In the future work is done in different places: at home, remotely and on-site. Hybrid offices meet this need by offering not only workstations that support wellbeing but also social interactions that are vital for work. “The work environment tells a lot about the work culture and is a management tool”, says Ari-Matti Purhonen. “There is no single correct work space solution. The company culture defines what kind of a combination is best for each community. The hybrid office is a continuous process.”

Arja-Liisa Kaasinen, Workplace Planning Manager, Martela Oyj

“We don’t design spaces for companies anymore, but for users! Designing is done based on the knowledge we get from the organization”, tells Workplace Planning Manager Arja-Liisa Kaasinen from Martela.

Waiving of the named and owned offices changes hierarchies and requires new rules and policies. When creating the future workplaces we shall take versatility, freedom, flexibility and wellbeing into account. “Companies are of course different and requirements vary. Technology liberates, but remote work demands very clear and mutually agreed policies and well functioning equipment to be comfortable and successful”, Kaasinen emphasizes.

Brainy Workplace in Mind

Kiti Müller, Neurologist, Nokia Technologies, Digital Health Lab

In her work the expert of Nokia Digital Health Lab, neurologist and professor Kiti Müller aims to create a good basis for health and maintaining common wellbeing. “My focus is specifically on the human being. It’s good to have a diverse understanding of how humans work and what affects our health and wellbeing. Only then we can understand how work and life works”, Müller says. “Everyday life flows nicely if it’s balanced right and if recovery has been taken care of too.”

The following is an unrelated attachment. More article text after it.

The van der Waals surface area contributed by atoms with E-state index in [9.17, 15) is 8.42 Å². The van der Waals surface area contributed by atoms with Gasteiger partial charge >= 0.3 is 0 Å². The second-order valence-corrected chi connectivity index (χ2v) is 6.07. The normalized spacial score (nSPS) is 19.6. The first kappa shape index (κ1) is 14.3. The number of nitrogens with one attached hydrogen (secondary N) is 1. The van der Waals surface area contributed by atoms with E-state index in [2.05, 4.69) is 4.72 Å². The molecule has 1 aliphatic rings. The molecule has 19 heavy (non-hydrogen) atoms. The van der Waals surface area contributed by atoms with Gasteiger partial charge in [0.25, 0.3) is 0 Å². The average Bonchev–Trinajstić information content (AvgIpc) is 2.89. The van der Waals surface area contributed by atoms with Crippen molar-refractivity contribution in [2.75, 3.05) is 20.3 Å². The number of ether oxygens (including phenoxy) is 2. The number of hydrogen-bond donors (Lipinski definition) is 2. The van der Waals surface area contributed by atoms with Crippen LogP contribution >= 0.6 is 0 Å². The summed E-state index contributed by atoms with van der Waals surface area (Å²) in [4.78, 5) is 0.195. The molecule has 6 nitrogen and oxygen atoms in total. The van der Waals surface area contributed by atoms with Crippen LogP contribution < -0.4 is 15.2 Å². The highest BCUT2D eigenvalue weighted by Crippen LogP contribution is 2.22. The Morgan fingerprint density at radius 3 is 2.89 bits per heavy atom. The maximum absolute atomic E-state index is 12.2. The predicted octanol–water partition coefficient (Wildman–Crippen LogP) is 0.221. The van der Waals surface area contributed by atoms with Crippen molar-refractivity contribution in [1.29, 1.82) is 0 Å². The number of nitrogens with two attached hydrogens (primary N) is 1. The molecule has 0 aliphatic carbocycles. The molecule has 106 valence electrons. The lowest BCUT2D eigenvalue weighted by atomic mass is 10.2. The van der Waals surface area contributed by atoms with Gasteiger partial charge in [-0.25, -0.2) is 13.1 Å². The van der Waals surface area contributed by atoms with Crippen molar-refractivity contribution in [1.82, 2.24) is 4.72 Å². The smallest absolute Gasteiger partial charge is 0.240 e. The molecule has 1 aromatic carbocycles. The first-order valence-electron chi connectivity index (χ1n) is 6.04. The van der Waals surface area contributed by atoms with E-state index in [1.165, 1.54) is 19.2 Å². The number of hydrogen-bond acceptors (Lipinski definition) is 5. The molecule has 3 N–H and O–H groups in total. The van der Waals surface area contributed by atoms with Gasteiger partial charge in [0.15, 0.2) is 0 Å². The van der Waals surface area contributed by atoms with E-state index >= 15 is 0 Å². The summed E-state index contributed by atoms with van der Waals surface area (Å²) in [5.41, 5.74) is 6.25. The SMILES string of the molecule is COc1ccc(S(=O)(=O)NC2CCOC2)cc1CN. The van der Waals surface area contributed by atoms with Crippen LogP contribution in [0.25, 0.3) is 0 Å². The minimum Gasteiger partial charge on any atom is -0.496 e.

“Brain, mind and body are an inseparable trio. A work environment that respects this trio is in the heart of wellbeing”, Müller says and reminds that taking care of the body is taking care of the mind. “If you really want to pamper your mind, practise the kind of things on your free time that you don’t do during your working day.”

Kiti Müller wants to remind us that we are primates that strive for social interaction: Social animals for whom hands are an essential tool. For example, weaving or drawing during a lecture can help us remember, learn and hear. In addition, humans have a highly developed talent for communicating by and interpreting expressions, gestures and other non-verbal communication. “In light of these things I am wondering about modern, virtual communication tools”, she ponders.

The brain is flexible and adapts to the challenges of our surroundings. The stakes and speed of brain intensive work can however only be stretched to a certain limit, or a tired brain can easily be burned out. Müller’s advice for preventing this is to meet other people: “Too often we only communicate digitally and forget face-to-face interactions."